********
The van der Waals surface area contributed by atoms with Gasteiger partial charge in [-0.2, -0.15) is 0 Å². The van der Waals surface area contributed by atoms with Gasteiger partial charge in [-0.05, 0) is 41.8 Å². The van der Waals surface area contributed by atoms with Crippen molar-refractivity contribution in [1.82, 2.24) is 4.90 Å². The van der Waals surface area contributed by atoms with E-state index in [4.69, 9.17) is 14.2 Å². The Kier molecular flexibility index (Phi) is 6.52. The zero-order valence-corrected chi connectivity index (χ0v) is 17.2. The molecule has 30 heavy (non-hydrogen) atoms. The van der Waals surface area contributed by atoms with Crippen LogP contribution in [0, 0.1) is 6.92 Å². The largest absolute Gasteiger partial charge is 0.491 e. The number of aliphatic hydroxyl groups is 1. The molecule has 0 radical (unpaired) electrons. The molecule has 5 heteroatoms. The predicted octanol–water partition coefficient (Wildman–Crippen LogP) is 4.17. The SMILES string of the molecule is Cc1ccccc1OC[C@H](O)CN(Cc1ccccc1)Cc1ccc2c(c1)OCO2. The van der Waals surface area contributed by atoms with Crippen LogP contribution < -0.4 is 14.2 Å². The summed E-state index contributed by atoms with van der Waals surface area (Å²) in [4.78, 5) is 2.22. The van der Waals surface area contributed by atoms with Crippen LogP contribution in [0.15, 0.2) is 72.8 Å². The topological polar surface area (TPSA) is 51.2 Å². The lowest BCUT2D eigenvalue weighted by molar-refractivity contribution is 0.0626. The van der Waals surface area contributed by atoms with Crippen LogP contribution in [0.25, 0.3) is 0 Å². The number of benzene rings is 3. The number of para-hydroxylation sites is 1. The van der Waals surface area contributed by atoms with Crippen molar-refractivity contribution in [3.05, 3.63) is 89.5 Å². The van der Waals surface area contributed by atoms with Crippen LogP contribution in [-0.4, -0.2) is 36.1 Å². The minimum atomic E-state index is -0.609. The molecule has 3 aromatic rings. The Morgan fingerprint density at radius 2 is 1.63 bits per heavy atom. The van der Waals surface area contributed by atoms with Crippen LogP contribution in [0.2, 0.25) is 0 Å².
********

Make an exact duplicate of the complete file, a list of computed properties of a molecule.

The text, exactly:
The van der Waals surface area contributed by atoms with Gasteiger partial charge in [-0.2, -0.15) is 0 Å². The van der Waals surface area contributed by atoms with Gasteiger partial charge in [-0.05, 0) is 41.8 Å². The van der Waals surface area contributed by atoms with Crippen molar-refractivity contribution in [1.82, 2.24) is 4.90 Å². The van der Waals surface area contributed by atoms with E-state index in [4.69, 9.17) is 14.2 Å². The Kier molecular flexibility index (Phi) is 6.52. The zero-order valence-corrected chi connectivity index (χ0v) is 17.2. The molecule has 30 heavy (non-hydrogen) atoms. The van der Waals surface area contributed by atoms with Crippen LogP contribution in [0, 0.1) is 6.92 Å². The largest absolute Gasteiger partial charge is 0.491 e. The number of aliphatic hydroxyl groups is 1. The molecule has 0 radical (unpaired) electrons. The molecule has 5 heteroatoms. The predicted octanol–water partition coefficient (Wildman–Crippen LogP) is 4.17. The SMILES string of the molecule is Cc1ccccc1OC[C@H](O)CN(Cc1ccccc1)Cc1ccc2c(c1)OCO2. The van der Waals surface area contributed by atoms with Crippen LogP contribution < -0.4 is 14.2 Å². The summed E-state index contributed by atoms with van der Waals surface area (Å²) in [4.78, 5) is 2.22. The van der Waals surface area contributed by atoms with Crippen LogP contribution in [0.15, 0.2) is 72.8 Å². The topological polar surface area (TPSA) is 51.2 Å². The lowest BCUT2D eigenvalue weighted by molar-refractivity contribution is 0.0626. The van der Waals surface area contributed by atoms with Crippen LogP contribution in [0.25, 0.3) is 0 Å². The number of benzene rings is 3. The number of para-hydroxylation sites is 1. The van der Waals surface area contributed by atoms with Crippen molar-refractivity contribution in [3.05, 3.63) is 89.5 Å². The van der Waals surface area contributed by atoms with Crippen LogP contribution in [-0.4, -0.2) is 36.1 Å². The minimum atomic E-state index is -0.609. The molecule has 3 aromatic rings. The Morgan fingerprint density at radius 2 is 1.63 bits per heavy atom. The van der Waals surface area contributed by atoms with Crippen LogP contribution in [0.2, 0.25) is 0 Å².